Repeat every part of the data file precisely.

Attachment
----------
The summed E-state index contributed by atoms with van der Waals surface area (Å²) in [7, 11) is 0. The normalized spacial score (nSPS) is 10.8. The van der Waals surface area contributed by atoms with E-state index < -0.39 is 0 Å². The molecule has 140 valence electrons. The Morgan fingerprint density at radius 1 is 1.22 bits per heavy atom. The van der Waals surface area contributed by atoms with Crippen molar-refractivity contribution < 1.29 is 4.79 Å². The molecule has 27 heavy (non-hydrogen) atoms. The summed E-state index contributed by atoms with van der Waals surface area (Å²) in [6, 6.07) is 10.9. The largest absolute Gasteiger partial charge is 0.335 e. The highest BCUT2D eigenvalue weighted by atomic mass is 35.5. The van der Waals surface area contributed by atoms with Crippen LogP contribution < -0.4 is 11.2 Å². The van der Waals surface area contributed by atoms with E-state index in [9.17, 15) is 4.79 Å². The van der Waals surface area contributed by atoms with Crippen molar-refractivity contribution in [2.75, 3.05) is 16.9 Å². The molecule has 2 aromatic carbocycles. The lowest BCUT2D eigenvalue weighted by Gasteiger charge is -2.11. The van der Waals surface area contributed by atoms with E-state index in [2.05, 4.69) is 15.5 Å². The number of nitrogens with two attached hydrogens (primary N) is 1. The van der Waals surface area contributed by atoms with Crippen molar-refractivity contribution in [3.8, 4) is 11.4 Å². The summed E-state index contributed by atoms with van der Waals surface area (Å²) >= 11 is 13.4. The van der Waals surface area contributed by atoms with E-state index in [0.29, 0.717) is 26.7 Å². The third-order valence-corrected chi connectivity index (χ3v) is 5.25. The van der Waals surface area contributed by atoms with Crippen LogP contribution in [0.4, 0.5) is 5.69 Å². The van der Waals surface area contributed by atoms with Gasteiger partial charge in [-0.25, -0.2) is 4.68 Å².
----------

The summed E-state index contributed by atoms with van der Waals surface area (Å²) in [7, 11) is 0. The normalized spacial score (nSPS) is 10.8. The van der Waals surface area contributed by atoms with E-state index < -0.39 is 0 Å². The molecule has 140 valence electrons. The Morgan fingerprint density at radius 1 is 1.22 bits per heavy atom. The van der Waals surface area contributed by atoms with Crippen molar-refractivity contribution < 1.29 is 4.79 Å². The molecule has 27 heavy (non-hydrogen) atoms. The summed E-state index contributed by atoms with van der Waals surface area (Å²) in [6, 6.07) is 10.9. The largest absolute Gasteiger partial charge is 0.335 e. The highest BCUT2D eigenvalue weighted by atomic mass is 35.5. The van der Waals surface area contributed by atoms with Crippen LogP contribution < -0.4 is 11.2 Å². The van der Waals surface area contributed by atoms with E-state index in [9.17, 15) is 4.79 Å². The van der Waals surface area contributed by atoms with Crippen molar-refractivity contribution in [2.75, 3.05) is 16.9 Å². The molecule has 2 aromatic carbocycles. The lowest BCUT2D eigenvalue weighted by Gasteiger charge is -2.11. The van der Waals surface area contributed by atoms with E-state index in [2.05, 4.69) is 15.5 Å². The number of nitrogens with two attached hydrogens (primary N) is 1. The van der Waals surface area contributed by atoms with Crippen molar-refractivity contribution in [3.8, 4) is 11.4 Å². The summed E-state index contributed by atoms with van der Waals surface area (Å²) >= 11 is 13.4. The van der Waals surface area contributed by atoms with E-state index in [0.29, 0.717) is 26.7 Å². The third-order valence-corrected chi connectivity index (χ3v) is 5.25. The van der Waals surface area contributed by atoms with Crippen LogP contribution in [0.4, 0.5) is 5.69 Å². The van der Waals surface area contributed by atoms with Gasteiger partial charge in [-0.25, -0.2) is 4.68 Å².